Hidden Cabinet Films, Co. is a nonprofit video production company founded in June 2016 and based in Hamden, Connecticut. Our name is meant to suggest a mystery revealed. It’s also a reference to “Hidden Fortress” and “The Cabinet of Dr. Caligari”—and to an actual hidden cabinet found during a home renovation project just below the Hidden Cabinet office.
We produce humanistic documentary video essays and podcasts for educational, scientific, and literary purposes within the meaning of Section 501(c)(3) of the Internal Revenue Code. The primary subjects of our small-scale, micro-budget films are rare books, historical and humanistic legal topics, and issues of broad historical and humanistic significance that foster individual learning and community instruction on subjects of public intellectual benefit. Our films stand gently outside traditional documentary formats, and are all available at no cost online.
Our EIN is 81-2657895.
Hidden Cabinet’s Board of Directors includes Brooklyn-based attorney Matthew Milford, Secretary; Courtney Weiss Smith, Treasurer, professor of English at Wesleyan University and author of Empiricist Devotions: Science, Religion, and Poetry in Early Eighteenth-Century England (University of Virginia, 2016), winner of the 2015 Walker Cowen Memorial Prize; Andrew Curran, William Armstrong Professor of the Humanities at Wesleyan and author of Diderot and the Art of Thinking Freely (Other Press, 2019), Kirkus Reviews Best Book of the Year 2019, among other works; and Mike Widener, Rare Book Librarian at Yale Law School, co-author of Law’s Picture Books: The Yale Law Library Collection, winner of the Joseph L. Andrews Legal Literature Award from the American Association of Law Libraries.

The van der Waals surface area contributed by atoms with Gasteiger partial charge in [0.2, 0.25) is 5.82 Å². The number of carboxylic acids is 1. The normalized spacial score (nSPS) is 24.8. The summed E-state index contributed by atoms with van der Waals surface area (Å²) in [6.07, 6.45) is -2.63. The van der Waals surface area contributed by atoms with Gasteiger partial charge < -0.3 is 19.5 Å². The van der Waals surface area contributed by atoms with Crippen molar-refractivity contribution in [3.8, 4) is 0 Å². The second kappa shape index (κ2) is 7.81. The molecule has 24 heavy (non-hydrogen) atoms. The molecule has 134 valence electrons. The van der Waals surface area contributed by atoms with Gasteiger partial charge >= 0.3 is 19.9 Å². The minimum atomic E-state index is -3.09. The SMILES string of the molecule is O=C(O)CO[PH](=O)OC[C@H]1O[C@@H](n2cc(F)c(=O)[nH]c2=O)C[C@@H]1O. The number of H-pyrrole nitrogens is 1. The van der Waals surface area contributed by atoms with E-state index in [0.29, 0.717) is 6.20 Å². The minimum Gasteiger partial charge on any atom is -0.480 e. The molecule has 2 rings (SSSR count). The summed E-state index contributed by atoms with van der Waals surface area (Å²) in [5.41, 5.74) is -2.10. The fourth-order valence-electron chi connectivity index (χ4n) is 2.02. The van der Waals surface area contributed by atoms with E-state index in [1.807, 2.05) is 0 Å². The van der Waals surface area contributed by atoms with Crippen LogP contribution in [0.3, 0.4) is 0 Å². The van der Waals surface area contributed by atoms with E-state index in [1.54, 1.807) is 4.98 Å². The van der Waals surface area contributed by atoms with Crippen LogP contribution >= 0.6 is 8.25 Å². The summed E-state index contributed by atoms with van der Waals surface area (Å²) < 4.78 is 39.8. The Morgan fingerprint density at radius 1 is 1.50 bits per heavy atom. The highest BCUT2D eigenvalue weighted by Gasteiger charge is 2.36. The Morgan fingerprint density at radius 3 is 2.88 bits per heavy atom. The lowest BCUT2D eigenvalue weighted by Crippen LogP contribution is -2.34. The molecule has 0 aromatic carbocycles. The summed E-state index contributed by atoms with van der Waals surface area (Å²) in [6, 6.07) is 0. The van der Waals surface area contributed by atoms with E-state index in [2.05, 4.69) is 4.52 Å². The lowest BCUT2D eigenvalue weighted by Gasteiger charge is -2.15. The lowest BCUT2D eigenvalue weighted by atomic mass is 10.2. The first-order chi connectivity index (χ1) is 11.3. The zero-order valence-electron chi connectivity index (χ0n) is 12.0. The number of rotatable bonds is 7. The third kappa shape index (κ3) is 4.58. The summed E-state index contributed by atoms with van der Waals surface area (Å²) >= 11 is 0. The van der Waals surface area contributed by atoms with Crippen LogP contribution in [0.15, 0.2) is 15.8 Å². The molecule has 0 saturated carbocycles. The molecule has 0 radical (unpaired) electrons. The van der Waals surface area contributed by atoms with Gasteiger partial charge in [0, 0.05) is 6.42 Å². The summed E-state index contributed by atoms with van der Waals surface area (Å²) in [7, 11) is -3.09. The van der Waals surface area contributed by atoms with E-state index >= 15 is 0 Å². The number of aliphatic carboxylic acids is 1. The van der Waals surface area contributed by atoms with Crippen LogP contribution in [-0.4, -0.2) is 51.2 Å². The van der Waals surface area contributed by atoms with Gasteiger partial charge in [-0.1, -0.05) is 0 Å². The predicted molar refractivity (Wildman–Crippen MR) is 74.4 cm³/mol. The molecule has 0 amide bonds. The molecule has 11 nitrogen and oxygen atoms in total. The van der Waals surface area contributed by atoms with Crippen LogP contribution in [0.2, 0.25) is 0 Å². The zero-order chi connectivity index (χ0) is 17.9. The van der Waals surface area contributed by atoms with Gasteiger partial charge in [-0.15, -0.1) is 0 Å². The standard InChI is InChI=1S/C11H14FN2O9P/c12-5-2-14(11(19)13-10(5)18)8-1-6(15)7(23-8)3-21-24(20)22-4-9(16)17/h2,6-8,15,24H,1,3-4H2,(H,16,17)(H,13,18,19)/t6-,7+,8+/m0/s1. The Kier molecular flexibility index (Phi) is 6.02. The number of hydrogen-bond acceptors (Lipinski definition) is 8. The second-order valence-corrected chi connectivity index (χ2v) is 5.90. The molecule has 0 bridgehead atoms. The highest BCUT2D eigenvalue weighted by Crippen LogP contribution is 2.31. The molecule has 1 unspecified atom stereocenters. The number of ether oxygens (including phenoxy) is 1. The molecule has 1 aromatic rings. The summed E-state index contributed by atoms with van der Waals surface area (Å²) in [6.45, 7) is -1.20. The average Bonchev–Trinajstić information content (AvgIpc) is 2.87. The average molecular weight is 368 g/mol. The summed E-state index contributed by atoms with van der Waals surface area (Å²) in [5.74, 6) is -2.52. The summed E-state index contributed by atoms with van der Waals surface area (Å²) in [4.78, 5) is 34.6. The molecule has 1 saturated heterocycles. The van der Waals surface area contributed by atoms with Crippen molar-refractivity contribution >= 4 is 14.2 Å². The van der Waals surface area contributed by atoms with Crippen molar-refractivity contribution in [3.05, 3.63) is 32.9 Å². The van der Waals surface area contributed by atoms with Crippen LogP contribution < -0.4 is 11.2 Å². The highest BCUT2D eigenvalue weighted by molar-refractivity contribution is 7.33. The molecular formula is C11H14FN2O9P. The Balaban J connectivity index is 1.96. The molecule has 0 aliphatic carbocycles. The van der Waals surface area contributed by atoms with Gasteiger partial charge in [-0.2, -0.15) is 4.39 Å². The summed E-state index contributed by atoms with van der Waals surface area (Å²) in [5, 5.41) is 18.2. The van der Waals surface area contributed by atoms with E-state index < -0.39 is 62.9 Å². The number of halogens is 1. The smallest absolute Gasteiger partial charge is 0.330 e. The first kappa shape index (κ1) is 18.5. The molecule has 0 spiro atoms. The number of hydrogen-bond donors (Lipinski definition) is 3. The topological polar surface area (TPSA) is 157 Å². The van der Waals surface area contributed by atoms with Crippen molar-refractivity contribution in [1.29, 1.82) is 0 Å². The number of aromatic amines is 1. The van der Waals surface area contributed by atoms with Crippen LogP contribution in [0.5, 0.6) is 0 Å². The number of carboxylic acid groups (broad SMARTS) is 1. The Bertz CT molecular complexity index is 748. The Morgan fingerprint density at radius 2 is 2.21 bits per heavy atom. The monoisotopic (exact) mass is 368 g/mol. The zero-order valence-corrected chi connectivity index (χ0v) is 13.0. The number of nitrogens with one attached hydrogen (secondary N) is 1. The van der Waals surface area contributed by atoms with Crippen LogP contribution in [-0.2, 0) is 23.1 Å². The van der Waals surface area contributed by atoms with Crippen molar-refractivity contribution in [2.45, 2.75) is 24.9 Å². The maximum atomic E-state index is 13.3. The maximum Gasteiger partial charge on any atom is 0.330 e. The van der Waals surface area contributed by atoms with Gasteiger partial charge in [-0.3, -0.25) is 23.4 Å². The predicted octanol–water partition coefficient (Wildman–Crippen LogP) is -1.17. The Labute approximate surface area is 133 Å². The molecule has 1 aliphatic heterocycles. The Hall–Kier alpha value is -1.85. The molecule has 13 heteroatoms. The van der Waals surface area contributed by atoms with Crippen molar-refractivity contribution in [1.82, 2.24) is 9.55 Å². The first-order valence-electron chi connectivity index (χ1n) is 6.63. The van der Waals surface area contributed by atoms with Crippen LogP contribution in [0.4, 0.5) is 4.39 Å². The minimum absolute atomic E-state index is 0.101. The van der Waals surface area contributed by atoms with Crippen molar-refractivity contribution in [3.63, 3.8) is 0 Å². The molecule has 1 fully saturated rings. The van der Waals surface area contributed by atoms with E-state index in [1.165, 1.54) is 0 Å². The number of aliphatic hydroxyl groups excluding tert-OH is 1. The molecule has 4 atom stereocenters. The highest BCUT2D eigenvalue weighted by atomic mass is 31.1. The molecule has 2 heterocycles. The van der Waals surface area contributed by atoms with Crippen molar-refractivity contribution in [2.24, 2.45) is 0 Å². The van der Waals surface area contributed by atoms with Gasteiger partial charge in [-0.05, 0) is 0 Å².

The founder and president of Hidden Cabinet Films is award-winning non-fiction writer Mark S. Weiner. Mark is the author of The Rule of the Clan (Farrar, Straus and Giroux, 2013), winner of the Grawemeyer Award for Ideas Improving World Order; Black Trials (Knopf, 2004), winner of the Silver Gavel Award of the American Bar Association; and Americans without Law (NYU, 2007), winner of the President’s Book Award of the Social Science History Association; and he is the co-author of Law’s Picture Books, a rare book exhibition catalogue that received the Joseph L. Andrews Legal Literature Award from the American Association of Law Libraries. He is a professor on leave from Rutgers Law School, and has been a Fulbright scholar in Akuryeri, Iceland, Salzburg, Austria, and Uppsala, Sweden. You can contact him through his website.